When I was a kid, I decided to start a cartridge collection and went to the gun shows with my dad and bought loose rounds of random ammo from the guys with "junk boxes" on their tables. Anyway, my dad threw a few cartridges that were tarnished in a bowl of water and added two of his denture cleaning tablets and left them overnight. Next morning, those cartridges were really clean, but not shiny at all. Totally flat and they polished up easily. No idea if it's safe for usable cases and never tried it on cases with heavy corrosion or on a large number of cases. Probably only novelty, but it did surprise both of us.

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Geargnasher posted this 4 weeks ago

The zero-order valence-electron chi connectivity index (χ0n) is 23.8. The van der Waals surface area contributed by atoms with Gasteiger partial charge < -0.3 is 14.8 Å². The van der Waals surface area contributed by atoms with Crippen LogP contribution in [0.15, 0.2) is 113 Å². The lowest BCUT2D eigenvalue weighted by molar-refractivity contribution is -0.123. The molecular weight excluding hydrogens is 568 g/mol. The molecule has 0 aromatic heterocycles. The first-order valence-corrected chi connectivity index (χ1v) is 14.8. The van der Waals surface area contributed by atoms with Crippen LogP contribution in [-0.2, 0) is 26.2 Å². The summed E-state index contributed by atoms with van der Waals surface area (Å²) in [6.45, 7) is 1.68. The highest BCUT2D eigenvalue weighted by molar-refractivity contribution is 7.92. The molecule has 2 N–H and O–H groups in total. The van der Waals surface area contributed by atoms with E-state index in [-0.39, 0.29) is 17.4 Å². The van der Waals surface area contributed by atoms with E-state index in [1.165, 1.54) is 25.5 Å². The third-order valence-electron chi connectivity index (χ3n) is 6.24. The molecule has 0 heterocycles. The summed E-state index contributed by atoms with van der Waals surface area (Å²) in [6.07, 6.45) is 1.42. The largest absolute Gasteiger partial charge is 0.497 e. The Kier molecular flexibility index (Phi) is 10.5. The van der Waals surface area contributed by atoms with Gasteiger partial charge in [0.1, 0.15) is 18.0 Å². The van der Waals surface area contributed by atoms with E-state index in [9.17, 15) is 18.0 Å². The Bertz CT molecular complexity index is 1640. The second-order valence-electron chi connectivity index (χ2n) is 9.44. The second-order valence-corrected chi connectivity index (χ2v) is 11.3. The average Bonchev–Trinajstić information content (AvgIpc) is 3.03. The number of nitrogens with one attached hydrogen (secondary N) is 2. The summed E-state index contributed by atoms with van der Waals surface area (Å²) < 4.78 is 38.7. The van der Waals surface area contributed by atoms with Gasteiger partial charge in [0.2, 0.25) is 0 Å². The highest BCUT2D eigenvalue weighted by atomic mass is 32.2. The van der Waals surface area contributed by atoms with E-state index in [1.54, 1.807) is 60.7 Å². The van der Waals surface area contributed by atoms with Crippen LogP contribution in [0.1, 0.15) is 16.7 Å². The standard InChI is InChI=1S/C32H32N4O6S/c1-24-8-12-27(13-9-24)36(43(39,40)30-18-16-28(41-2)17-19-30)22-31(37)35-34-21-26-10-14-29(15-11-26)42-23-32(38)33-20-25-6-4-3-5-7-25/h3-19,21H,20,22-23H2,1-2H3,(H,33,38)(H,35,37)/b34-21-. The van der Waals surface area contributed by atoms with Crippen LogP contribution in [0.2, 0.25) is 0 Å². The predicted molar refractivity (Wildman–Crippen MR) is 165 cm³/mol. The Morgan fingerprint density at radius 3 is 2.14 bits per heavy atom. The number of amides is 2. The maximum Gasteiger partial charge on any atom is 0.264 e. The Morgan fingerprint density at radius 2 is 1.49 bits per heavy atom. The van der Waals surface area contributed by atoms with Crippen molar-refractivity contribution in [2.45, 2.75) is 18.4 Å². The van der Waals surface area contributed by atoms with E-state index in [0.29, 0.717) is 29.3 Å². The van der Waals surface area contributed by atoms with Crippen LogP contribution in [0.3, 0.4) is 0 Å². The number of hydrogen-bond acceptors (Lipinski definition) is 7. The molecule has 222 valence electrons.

You have to be careful what acids you use in cartridge brass, particularly any which will be reloaded. Most acids at significant concentrations will dissolve the zinc and leave you with soft, porous copper. I think it was Ken Mollohan or maybe Felix Robbins who explained the chemical reasoning behind the use of CITRIC acid for safely cleaning cartridge brass. No other additives are necessary unless the brass has any wax or oil on it. A concentration of 1/2 teaspoon of pure citric acid powder per gallon of water works well. Add a tablespoon of Dawn dishwashing liquid to cut bullet lube or any wax/oil. McCormick spice company produces cittric acid powder for canning tomatoes, but Lemi-Shine is easier to find in grocery stores, I use a full teaspoon per gallon of LemiShine. Lemon juice works too but it requires more per gallon.

The citric acid solution will actually passivate the brass surface as well as get rid of the corrosion and it allows a thorough safety evaluation of the brass after cleaning because any zinc-depleted soft spots will show as bright copper.